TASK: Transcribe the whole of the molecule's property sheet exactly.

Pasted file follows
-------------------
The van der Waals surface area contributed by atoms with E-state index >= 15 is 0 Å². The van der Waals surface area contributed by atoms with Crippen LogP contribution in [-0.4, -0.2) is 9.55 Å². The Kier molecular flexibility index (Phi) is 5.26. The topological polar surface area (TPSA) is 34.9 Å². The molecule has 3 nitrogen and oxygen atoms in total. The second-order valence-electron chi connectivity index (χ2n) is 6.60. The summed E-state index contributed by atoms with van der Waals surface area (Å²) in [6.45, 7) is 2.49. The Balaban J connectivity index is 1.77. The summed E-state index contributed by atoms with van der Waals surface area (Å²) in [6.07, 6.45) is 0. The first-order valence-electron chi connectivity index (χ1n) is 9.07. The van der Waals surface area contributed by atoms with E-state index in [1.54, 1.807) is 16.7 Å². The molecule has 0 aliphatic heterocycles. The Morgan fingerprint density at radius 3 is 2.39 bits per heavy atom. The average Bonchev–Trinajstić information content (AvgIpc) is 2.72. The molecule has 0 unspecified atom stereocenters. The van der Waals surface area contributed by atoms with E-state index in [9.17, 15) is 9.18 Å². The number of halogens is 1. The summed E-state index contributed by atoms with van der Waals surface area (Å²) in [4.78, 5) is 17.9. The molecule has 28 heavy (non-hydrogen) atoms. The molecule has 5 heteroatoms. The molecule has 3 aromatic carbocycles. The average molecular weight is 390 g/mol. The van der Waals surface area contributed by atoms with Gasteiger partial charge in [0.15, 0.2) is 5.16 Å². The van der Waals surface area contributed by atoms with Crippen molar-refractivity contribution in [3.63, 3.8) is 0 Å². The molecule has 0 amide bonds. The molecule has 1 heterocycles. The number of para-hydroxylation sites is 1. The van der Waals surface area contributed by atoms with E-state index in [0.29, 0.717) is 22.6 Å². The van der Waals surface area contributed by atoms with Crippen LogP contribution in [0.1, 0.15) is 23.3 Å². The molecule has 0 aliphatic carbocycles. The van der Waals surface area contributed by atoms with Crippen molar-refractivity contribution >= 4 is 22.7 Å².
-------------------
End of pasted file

The van der Waals surface area contributed by atoms with E-state index >= 15 is 0 Å². The van der Waals surface area contributed by atoms with Crippen LogP contribution in [-0.4, -0.2) is 9.55 Å². The Kier molecular flexibility index (Phi) is 5.26. The topological polar surface area (TPSA) is 34.9 Å². The molecule has 3 nitrogen and oxygen atoms in total. The second-order valence-electron chi connectivity index (χ2n) is 6.60. The summed E-state index contributed by atoms with van der Waals surface area (Å²) in [6.45, 7) is 2.49. The Balaban J connectivity index is 1.77. The summed E-state index contributed by atoms with van der Waals surface area (Å²) in [6.07, 6.45) is 0. The first-order valence-electron chi connectivity index (χ1n) is 9.07. The van der Waals surface area contributed by atoms with E-state index in [1.54, 1.807) is 16.7 Å². The molecule has 0 aliphatic heterocycles. The Morgan fingerprint density at radius 3 is 2.39 bits per heavy atom. The average Bonchev–Trinajstić information content (AvgIpc) is 2.72. The molecule has 0 unspecified atom stereocenters. The van der Waals surface area contributed by atoms with E-state index in [9.17, 15) is 9.18 Å². The number of halogens is 1. The summed E-state index contributed by atoms with van der Waals surface area (Å²) in [4.78, 5) is 17.9. The molecule has 28 heavy (non-hydrogen) atoms. The molecule has 5 heteroatoms. The molecule has 3 aromatic carbocycles. The average molecular weight is 390 g/mol. The van der Waals surface area contributed by atoms with Gasteiger partial charge in [0.15, 0.2) is 5.16 Å². The van der Waals surface area contributed by atoms with Crippen molar-refractivity contribution in [3.63, 3.8) is 0 Å². The molecule has 0 amide bonds. The molecule has 1 heterocycles. The number of para-hydroxylation sites is 1. The van der Waals surface area contributed by atoms with E-state index in [0.29, 0.717) is 22.6 Å². The van der Waals surface area contributed by atoms with Crippen LogP contribution in [0.1, 0.15) is 23.3 Å². The molecule has 0 aliphatic carbocycles. The van der Waals surface area contributed by atoms with Crippen molar-refractivity contribution >= 4 is 22.7 Å².